© 2014 Shmoop University, Inc. All rights reserved.
The Widow's Lament in Springtime

The Widow's Lament in Springtime

by William Carlos Williams

Analysis: Form and Meter

Free Verse

Go ahead. We dare you to spot a rhyme. How about meter – is there any of that?

Nope. There's none of that fancy stuff here. "The Widow's Lament in Springtime" is free verse at its freest. We can easily imagine these lines rolling straight off the tongue of our sad neighborhood widow. Its rhythms are decidedly colloquial – they mimic the way a person would speak instead of following a fixed meter.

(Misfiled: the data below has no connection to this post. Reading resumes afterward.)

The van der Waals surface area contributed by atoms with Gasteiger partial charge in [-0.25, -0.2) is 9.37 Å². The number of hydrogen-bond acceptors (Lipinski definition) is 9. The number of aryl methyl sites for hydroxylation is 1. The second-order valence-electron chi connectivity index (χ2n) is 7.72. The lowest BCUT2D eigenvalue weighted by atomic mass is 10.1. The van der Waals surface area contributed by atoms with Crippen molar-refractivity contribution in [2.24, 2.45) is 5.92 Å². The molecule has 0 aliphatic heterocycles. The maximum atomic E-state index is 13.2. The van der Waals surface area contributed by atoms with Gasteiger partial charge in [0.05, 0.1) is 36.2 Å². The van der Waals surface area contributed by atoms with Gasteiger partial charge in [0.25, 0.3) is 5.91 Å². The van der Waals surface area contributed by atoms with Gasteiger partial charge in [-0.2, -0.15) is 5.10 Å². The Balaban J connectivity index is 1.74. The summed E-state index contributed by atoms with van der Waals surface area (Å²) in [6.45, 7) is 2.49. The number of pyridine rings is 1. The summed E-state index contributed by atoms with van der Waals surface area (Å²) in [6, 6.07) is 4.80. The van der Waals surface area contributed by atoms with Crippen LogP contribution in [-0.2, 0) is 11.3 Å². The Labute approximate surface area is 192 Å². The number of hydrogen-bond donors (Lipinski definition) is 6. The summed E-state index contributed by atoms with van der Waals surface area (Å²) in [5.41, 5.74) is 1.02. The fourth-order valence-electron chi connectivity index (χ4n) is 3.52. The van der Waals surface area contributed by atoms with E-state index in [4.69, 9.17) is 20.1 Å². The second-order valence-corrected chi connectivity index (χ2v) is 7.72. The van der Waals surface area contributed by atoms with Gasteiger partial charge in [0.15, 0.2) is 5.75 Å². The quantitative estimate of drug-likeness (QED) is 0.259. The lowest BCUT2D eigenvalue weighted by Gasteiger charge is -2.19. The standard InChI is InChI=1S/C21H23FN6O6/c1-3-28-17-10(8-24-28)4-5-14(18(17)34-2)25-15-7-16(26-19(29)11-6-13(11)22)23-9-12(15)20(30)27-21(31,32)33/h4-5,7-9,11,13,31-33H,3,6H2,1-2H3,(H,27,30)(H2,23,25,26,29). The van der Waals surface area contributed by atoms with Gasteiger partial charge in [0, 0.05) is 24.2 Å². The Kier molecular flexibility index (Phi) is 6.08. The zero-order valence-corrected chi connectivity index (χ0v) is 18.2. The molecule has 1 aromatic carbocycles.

Still, there is one formal aspect that's worth a look: those short little lines. They give the poem a chopped, stunted look, don't you think? Our speaker breaks off mid-sentence on just about every line. When a poet breaks a line mid-sentence, we call this enjambment, and in this poem that quality mimics the speaker's devastated inner world. It's almost as if she can never carry a thought through to its end. We readers have to hover for a brief moment before jumping to the next line to find out just what she's saying. And, just like our speaker, these enjambments bring a lot of attention to the empty space around them and to what's not being said. (Feel free to read more about these lines in the "Sound Check" and "Calling Card" sections.)

Advertisement
Advertisement
Advertisement